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Interview

Huawei is no ZTE, and will counter US ban with own tech: CEO

Ren Zhengfei says daughter Meng Wanzhou will not be successor

Huawei founder and CEO Ren Zhengfei holds an interview at the Chinese company's Shenzhen headquarters. (Photo by Takashi Kawakami)

SHENZHEN -- China's Huawei Technologies will defend itself by producing its own high-tech components should the U.S. cut off the world's biggest telecom equipment maker from access to American technology, founder and CEO Ren Zhengfei said on Jan. 18 in a rare interview with Japanese media.

If Washington escalates its crackdown against the company in such a way, "we will produce alternative products on our own. That is not in the U.S.' interest," Ren told reporters at the company's offices in the southern Chinese city of Shenzhen.

Ren was responding to Nikkei's question on a proposal by congressional lawmakers to restrict the sale of American chips and parts to Chinese companies, including Huawei and fellow telecom equipment maker ZTE, that violate U.S. sanctions or export control laws.

"Huawei would not become like the ZTE case," Ren said. A U.S. tech ban like the one imposed on ZTE would affect Huawei, but "the impact would not be very big," he added.

Huawei is pouring billions of dollars into research and development as it builds up its in-house chip division HiSilicon Technologies to cut its reliance on foreign suppliers, including U.S. chipmakers Intel, Nvidia and Qualcomm. Earlier this year, the company announced a chip set meant to compete with Intel products for data center servers.

ZTE suffered a crippling ban from using American technology in April 2018 related to violations involving the Iranian sanctions. The U.S. lifted the ban in July.

Ren said he was "very surprised," by the arrest in Canada of his daughter, Huawei Chief Financial Officer Meng Wanzhou, on suspicions of dealing with Iran. He refrained from commenting further citing that the investigation was ongoing.  

He said for the first time that his daughter would not succeed him as the company's leader. Meng, who was arrested last month in Canada on allegations related to U.S. sanctions against Iran, has been viewed as a likely future chief of the Chinese tech group.

"My successor is definitely not going to be Meng Wanzhou," Ren said. "Meng Wanzhou has talent in management and communication, while my successor should come from a technical background, should have in-depth insights of the market, should be equipped with strategic thinking and should have knowledge of sociology and philosophy."

"My successor will not be a single person but a group of people," he added.

When asked if Huawei would be able to oppose a request from the Chinese government or the Chinese Communist Party to hand over sensitive information about its clients, Ren said that he would put clients' interest first.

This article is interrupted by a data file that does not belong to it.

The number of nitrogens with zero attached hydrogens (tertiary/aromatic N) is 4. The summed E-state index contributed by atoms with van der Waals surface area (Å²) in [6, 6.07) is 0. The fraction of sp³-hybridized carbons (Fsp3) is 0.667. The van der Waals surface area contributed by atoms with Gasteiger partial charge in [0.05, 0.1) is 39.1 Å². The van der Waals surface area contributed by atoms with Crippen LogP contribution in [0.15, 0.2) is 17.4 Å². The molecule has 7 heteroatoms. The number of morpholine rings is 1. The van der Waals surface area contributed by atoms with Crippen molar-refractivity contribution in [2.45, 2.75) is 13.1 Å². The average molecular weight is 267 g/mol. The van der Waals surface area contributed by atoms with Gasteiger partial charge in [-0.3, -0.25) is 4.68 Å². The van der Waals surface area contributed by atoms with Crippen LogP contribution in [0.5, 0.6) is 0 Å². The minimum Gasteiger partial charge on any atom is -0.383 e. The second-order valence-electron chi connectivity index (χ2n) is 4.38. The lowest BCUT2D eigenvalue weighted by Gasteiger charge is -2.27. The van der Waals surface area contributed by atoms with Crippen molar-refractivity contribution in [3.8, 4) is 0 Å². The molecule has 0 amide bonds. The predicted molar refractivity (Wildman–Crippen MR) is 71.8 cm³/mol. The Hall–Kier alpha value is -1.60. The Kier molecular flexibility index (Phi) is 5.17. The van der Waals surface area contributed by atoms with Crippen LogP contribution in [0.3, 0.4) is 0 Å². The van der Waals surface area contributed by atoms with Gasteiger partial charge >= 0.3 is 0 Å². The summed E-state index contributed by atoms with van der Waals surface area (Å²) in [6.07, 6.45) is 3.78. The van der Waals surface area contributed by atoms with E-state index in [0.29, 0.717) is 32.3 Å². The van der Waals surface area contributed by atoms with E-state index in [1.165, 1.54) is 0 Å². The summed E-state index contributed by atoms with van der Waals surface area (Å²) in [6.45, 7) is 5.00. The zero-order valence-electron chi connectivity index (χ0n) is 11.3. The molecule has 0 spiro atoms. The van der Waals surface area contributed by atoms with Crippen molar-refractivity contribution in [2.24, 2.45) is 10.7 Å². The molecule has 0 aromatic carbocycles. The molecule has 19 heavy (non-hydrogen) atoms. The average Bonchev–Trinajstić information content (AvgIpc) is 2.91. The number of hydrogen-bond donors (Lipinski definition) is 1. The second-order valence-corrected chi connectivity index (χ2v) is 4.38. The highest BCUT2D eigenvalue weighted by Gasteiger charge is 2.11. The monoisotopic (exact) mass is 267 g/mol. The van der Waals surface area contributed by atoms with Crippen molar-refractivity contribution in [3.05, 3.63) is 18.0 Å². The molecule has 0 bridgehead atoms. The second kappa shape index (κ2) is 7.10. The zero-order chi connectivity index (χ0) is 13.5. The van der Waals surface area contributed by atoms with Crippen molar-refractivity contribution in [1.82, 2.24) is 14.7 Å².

"Over the past 30 years, we have never had an issue with safety," he said. "If we were asked to submit data in a way that would hurt our clients, we would refuse," Ren stressed.   

The 74-year-old Ren, known for his reclusiveness over the past three decades, broke years of silence and held a series of news conferences for foreign and local media at Huawei's headquarters from Jan. 14 to Jan. 18, a charm offensive designed to build allies elsewhere through global news outlets.

Ren, a former engineer in the People's Liberation Army and a current Communist Party member, founded Huawei with $3,000 in Shenzhen in 1987. The company has evolved from an obscure trading company for telecommunications devices to the world's biggest telecom equipment supplier and second-largest smartphone vendor. It generated more than $100 billion in 2018.

But Huawei faces mounting pressure from many countries. Its telecom equipment business, especially the deployment of its 5G technology, lost many key wireless carriers as clients in the past few months, including Britain's BT Group and France's Orange. The U.S., Australia and New Zealand ban the use of the Chinese company's networking technology.

The U.S. government now is investigating Huawei over allegations that the company stole trade secrets from American cellphone service provider T-Mobile, The Wall Street Journal reported. In the U.K., Oxford University said on Jan. 17 that it will stop accepting donations or research funds from Huawei amid the growing concerns over the Chinese company's risk to national security.

Huawei's founder said the company could sustain growth in 2019. "But the growth momentum would not be as high as 20%," Ren said, citing the figure reached in 2018.

The founder said his company bought $6.6 billion worth of components and parts from Japanese companies in 2018. He estimated Huawei's total procurement during 2019 to 2023 is expected to exceed $50 billion.

Lauly Li and Cheng Ting-Fang in Taipei contributed to this report.

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